Press Releases

IFC Boosts Turkish Private Sector with $10 Million Loan to Key Manufacturer

IFC, Washington D.C.:
Afshin Molavi

Phone:  (202) 458-5674

Fax:  (202) 974-4384


IFC, Istanbul:

Dilara Mine Cuhruk

Phone:  (90-212) 282-4001

Fax:  (90-212) 282-4002


* IFC’s Post-Financial Crisis Support for Turkey Nears $340 Million

Washington D.C., May 21, 2001
—The International Finance Corporation, the private sector development arm of the World Bank, will support a key Turkish packaging materials manufacturer with a US$10 million loan to help the company overcome its working capital shortages, which are accentuated by the fall in domestic demand caused by Turkey’s recent financial crisis.

The IFC investment in Modern Karton will help finance the working capital needs of the company as it seeks to achieve full capacity utilization and boost exports to make up for the reduction in domestic demand.  Modern Karton is one of the key private sector producers of corrugating packaging materials in Turkey, with the third largest capacity in Europe. Modern Karton’s plant is located in Corlu, 180 km west of Istanbul, where it has easy access to raw materials, power and energy resources, and transportation facilities.

“The IFC investment in Modern Karton, a large employer and well-regarded company, reflects our goal of supporting key private sector companies to help them recover from the recent financial crisis,” said Khosrow Zamani, IFC’s Director for Southern Europe and Central Asia. “Companies like Modern Karton need to remain strong for Turkey’s economy to recover fully.”

The investment marks IFC’s second in the company.  In 1998, IFC made a $30 million loan to the company for its capacity expansion program.  From 1998-2000, the company successfully raised its capacity from 90,000 tons p.a to 290,000 tons p.a.  The company expects to reach full capacity utilization within the next two years, enabling it to export up to $30 million a year.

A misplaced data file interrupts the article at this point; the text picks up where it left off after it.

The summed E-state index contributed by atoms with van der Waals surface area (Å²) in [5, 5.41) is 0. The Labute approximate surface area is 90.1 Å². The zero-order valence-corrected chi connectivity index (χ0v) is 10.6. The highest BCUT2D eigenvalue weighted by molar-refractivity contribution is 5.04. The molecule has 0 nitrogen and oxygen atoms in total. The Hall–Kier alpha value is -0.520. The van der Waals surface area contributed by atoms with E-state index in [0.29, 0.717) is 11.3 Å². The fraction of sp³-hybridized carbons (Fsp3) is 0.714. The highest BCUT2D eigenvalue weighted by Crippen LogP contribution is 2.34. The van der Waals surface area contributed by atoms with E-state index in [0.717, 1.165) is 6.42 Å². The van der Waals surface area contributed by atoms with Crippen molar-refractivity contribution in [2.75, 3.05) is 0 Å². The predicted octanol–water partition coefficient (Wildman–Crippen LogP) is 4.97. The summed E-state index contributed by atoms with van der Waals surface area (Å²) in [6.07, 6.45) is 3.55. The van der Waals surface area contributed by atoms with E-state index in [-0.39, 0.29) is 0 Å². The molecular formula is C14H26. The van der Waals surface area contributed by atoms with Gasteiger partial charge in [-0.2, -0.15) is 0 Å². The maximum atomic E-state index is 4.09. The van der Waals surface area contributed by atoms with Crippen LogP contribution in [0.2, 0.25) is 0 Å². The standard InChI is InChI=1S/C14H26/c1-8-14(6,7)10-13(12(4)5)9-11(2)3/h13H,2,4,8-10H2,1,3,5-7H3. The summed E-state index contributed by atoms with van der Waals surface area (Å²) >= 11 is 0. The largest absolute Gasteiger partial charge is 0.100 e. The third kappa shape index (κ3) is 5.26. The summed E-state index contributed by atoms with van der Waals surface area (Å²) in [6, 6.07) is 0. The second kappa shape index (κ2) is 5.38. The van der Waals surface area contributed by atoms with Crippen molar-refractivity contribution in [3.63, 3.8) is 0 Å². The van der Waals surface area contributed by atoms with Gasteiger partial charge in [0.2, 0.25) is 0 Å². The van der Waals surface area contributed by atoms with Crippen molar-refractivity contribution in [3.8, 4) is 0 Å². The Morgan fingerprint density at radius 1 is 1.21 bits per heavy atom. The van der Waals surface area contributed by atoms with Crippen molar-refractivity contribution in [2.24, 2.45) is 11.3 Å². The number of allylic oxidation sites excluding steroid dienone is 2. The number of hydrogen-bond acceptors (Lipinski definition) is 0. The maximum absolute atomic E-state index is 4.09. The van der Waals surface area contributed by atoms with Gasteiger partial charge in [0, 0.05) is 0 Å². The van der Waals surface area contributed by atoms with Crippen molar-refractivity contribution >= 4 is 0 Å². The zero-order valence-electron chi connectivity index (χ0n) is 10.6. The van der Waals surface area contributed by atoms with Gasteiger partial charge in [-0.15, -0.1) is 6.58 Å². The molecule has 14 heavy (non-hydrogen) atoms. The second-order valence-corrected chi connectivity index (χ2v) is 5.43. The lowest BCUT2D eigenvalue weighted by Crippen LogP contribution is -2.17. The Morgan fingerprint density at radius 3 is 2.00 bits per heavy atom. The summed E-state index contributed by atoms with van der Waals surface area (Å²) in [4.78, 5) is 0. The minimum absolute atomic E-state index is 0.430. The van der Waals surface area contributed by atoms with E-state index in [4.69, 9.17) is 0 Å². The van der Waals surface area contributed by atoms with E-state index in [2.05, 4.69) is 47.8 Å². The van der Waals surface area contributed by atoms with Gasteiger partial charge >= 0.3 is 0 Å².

Modern Karton has traditionally relied on long-term finance for its working capital needs.  “However, loan maturities exceeding even a one year range are currently not readily available on the Turkish market,” said Sujata Lamba, IFC’s Country Manager for Turkey. “Companies that seek to boost exports and maintain stable financing sources require longer maturity loans.”

“The investment in Modern Karton will create new employment in the paper plant, increase waste paper recycling, improve energy efficiency through co-generation, disseminate modern technologies and advancements in paper-making, and support the industrial packaging sector at a time of curtailed domestic demand,” Lamba said.  “We are pleased to continue working with Modern Karton, and bolster the private sector as it attempts to offset domestic recession,” she added.

Modern Karton is majority owned by the Eren Group, a diversified, family-owned company.  The Eren Group has eleven companies in textiles, cement and paper sectors, a joint venture in Germany for import/export activities, and a cogeneration plant in Corlu, adjacent to Modern Karton.  The Eren Group is headquartered in Istanbul.

The IFC investment marks the Corporation’s eighth Turkey investment in less than a year.  Since April 2001, IFC has invested nearly $340 million in a wide range of companies and financial institutions to help weather the current economic difficulties.  The investments have been aimed at boosting export revenues, improving efficiency, expanding production, and replenishing working capital.

“Turkey’s private sector has shown a substantial amount of resilience in the past few months,” Mr Zamani said.  “We feel that our role will continue to grow as the corporate sector in Turkey embarks on a growth plan,” he added.

Turkey is an important country for IFC, the fourth largest exposure accounting for about 4.5 percent of IFC’s global portfolio.  IFC’s held portfolio, including amounts mobilized from commercial banks, is close to $1 billion.  

IFC’s mission is to promote sustainable private sector investment in developing countries, helping to reduce poverty and improve people’s lives.  IFC finances private sector investments in the developing world, mobilizes capital in the international financial markets, and provides technical assistance and advice to governments and businesses.  Since its founding in 1956, IFC has committed more than $31 billion of its own funds and arranged $20 billion in syndications for 2,636 companies in 140 developing countries.  IFC’s committed portfolio at the end of FY01 was $14.3 billion.